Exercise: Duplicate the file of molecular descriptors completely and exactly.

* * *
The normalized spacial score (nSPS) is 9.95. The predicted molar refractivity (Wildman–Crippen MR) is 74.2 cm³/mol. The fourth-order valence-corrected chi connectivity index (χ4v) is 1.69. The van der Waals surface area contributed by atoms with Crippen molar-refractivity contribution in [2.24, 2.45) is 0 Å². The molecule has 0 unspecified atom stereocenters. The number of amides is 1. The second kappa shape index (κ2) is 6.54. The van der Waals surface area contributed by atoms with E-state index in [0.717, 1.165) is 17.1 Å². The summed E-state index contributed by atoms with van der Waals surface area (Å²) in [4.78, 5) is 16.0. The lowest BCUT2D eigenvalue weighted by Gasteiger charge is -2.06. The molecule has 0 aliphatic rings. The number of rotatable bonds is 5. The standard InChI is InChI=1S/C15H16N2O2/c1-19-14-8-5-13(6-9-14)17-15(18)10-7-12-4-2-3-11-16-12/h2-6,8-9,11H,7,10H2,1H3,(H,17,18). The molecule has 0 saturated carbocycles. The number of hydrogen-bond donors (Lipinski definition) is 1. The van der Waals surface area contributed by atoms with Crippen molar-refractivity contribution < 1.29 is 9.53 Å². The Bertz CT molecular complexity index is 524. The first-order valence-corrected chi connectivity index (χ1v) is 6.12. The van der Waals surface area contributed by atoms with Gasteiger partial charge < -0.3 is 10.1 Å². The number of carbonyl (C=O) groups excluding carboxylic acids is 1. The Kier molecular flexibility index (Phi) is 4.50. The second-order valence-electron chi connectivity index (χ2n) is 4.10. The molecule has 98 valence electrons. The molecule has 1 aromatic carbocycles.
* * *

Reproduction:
The normalized spacial score (nSPS) is 9.95. The predicted molar refractivity (Wildman–Crippen MR) is 74.2 cm³/mol. The fourth-order valence-corrected chi connectivity index (χ4v) is 1.69. The van der Waals surface area contributed by atoms with Crippen molar-refractivity contribution in [2.24, 2.45) is 0 Å². The molecule has 0 unspecified atom stereocenters. The number of amides is 1. The second kappa shape index (κ2) is 6.54. The van der Waals surface area contributed by atoms with E-state index in [0.717, 1.165) is 17.1 Å². The summed E-state index contributed by atoms with van der Waals surface area (Å²) in [4.78, 5) is 16.0. The lowest BCUT2D eigenvalue weighted by Gasteiger charge is -2.06. The molecule has 0 aliphatic rings. The number of rotatable bonds is 5. The standard InChI is InChI=1S/C15H16N2O2/c1-19-14-8-5-13(6-9-14)17-15(18)10-7-12-4-2-3-11-16-12/h2-6,8-9,11H,7,10H2,1H3,(H,17,18). The molecule has 0 saturated carbocycles. The number of hydrogen-bond donors (Lipinski definition) is 1. The van der Waals surface area contributed by atoms with Crippen molar-refractivity contribution < 1.29 is 9.53 Å². The Bertz CT molecular complexity index is 524. The first-order valence-corrected chi connectivity index (χ1v) is 6.12. The van der Waals surface area contributed by atoms with Gasteiger partial charge < -0.3 is 10.1 Å². The number of carbonyl (C=O) groups excluding carboxylic acids is 1. The Kier molecular flexibility index (Phi) is 4.50. The second-order valence-electron chi connectivity index (χ2n) is 4.10. The molecule has 98 valence electrons. The molecule has 1 aromatic carbocycles.